Voices of the occupied West Bank: 'Any action is resistance'

From left to right: Shadi, Nour, Ahed, Ines
From left to right: Shadi, Nour, Ahed, Ines [Dylan Hollingsworth/Al Jazeera]
From left to right: Shadi, Nour, Ahed, Ines [Dylan Hollingsworth/Al Jazeera]

Occupied West Bank - As Israel's war on Gaza grinds on, violence is spiking in the occupied West Bank as Israeli forces step up their raids on Palestinian towns and refugee camps and settlers increase their attacks and harassment of Palestinians.

The cost in human lives ruined has been immense, with the UN Office for the Coordination of Humanitarian Affairs saying Israeli forces killed 30 Palestinians, including seven children, in the West Bank in the first 15 days of the year.

Thousands of people have been arrested and taken into Israeli detention, many held under the "administrative detention" system, which Israeli authorities use to hold Palestinians indefinitely with no charge.

As fear and tensions rise, Al Jazeera spoke to a number of people across the West Bank about what they have been through, how the situation is affecting them and what are their thoughts on living under occupation.

Note: Interviews have been edited for length and clarity.

Nour, lawyer and Fulbright scholar, Jenin

Nour in dark sweatshirt standing in a sone house
Nour [Dylan Hollingsworth/Al Jazeera]
Nour, Lawyer, Fulbright Scholar, Jenin [Dylan Hollingsworth/Al Jazeera]

“I was born and raised in Jenin. I remember I was a kid, nearly six years old, at the time of the second Intifada in the year 2000.

“Me, my mom and our neighbours were praying because there was a lot of shooting, destruction and fear. I remember when the jeeps came. A soldier opened the back door of a jeep, and I started screaming. It was the first time I’d seen something like that.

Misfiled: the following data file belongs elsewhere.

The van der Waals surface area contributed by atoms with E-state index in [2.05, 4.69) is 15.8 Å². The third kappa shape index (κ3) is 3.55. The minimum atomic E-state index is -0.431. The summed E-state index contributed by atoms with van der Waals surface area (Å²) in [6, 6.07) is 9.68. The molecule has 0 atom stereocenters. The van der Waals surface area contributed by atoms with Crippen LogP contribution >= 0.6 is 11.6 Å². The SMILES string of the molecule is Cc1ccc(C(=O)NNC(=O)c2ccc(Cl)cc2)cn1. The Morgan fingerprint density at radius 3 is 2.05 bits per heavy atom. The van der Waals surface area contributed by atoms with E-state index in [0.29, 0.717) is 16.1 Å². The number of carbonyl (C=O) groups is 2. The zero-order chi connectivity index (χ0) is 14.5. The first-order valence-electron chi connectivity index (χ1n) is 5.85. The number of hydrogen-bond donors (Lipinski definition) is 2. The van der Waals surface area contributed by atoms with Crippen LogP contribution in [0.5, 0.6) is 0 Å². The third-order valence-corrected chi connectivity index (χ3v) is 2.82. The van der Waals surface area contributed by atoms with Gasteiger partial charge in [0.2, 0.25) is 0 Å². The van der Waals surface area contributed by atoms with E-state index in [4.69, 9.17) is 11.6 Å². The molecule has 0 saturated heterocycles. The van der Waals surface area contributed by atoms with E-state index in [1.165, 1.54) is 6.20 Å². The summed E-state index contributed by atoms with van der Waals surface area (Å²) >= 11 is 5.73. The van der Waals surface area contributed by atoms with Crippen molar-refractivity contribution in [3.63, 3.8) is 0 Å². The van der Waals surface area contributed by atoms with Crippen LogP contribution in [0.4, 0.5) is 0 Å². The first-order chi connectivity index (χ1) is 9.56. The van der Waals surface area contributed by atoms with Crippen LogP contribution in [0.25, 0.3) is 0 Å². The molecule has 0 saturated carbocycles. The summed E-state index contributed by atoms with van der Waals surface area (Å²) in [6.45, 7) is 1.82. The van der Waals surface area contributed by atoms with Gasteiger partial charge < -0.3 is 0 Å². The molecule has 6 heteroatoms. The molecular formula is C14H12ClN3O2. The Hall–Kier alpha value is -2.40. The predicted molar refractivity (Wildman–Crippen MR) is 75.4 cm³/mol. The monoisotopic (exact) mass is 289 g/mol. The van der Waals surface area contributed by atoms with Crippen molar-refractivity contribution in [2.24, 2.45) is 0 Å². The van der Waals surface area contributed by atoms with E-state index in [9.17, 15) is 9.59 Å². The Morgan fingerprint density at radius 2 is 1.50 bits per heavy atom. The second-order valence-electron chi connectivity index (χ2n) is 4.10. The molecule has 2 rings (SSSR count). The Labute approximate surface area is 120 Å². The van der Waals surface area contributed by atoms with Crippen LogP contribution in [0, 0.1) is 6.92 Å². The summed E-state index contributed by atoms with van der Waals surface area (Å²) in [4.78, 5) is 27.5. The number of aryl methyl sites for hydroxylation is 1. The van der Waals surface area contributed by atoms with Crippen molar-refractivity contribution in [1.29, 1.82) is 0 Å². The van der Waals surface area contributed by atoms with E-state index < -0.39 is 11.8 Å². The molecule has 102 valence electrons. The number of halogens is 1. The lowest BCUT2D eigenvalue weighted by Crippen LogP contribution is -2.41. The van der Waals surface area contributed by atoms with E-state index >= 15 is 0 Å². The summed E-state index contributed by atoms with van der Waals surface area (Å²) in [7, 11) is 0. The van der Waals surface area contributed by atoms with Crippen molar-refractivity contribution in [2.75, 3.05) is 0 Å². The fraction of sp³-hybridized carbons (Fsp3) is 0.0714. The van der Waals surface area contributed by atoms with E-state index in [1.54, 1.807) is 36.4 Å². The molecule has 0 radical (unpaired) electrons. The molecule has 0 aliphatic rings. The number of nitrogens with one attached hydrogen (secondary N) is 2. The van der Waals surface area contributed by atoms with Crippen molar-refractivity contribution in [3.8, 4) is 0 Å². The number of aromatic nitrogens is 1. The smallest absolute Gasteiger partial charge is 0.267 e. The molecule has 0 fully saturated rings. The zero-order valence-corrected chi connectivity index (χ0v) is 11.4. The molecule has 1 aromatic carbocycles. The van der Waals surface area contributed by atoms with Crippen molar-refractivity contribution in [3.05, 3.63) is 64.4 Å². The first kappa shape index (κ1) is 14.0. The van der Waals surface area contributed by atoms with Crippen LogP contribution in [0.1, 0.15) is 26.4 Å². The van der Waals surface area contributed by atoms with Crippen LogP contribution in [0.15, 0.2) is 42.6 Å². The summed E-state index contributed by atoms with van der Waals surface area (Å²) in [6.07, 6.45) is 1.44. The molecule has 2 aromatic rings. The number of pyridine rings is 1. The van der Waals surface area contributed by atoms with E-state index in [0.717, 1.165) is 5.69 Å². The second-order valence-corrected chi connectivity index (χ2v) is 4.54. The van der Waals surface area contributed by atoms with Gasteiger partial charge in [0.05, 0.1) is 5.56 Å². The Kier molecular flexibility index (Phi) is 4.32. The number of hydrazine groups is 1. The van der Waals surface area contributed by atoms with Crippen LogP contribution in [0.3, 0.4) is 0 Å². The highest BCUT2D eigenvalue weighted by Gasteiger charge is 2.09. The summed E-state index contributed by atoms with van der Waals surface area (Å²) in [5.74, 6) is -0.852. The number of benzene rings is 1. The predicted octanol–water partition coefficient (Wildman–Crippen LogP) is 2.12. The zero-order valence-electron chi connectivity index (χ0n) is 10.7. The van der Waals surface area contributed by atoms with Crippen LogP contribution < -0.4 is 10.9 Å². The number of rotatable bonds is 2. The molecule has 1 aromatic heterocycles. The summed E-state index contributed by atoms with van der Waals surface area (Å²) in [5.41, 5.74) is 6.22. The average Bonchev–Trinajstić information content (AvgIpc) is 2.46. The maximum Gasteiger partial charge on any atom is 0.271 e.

“My mom grabbed me to take me inside. I told her: ‘I'm sorry for peeing myself and being weak.’

“What's happening to the kids in Gaza takes me back to that. Escaping from Jenin to Nablus, studying, graduating, coming to Ramallah to practice law, moving to the US to do my master's. It’s all tied to that.

“It’s funny … when I arrived in the US, I was scared of the cops. Every time I saw a cop, I felt like I had done something wrong. I think this is trauma from the checkpoints.

Nour sitting on stone steps
Nour says what's happening to the children in the Gaza Strip takes her back to her own childhood terrors [Dylan Hollingsworth/Al Jazeera]

“Leaving home, you have to pray first … all the time, whether you're in a cab or with your friends … because you don't know if you’ll be next. Everything brings me back to what happened or is still happening because it never stopped.

“I chose to fight by studying law. Anything you do here, any action, is resistance. I'm scared, but every step of the way, you think about [your family]. Every day, going from Ramallah to Jenin to visit them, I saw settlements, checkpoints, settlers, the soldiers waiting, pointing guns in your face.

“You wonder: ‘Why am I still here?’ And when you see a person, a soul, was killed, you’re like: ‘I wish it was me.’

“That's how I feel about the Gazan people. I wish I could do something, but because I can't, I feel guilty that I’m alive, … guilty that I can’t be there with them to share the same feelings.”

Shadi, former political prisoner, occupied East Jerusalem

Shadi in a plaid shirt seated at a cafe table with coffee in front of him
Shadi [Dylan Hollingsworth/Al Jazeera]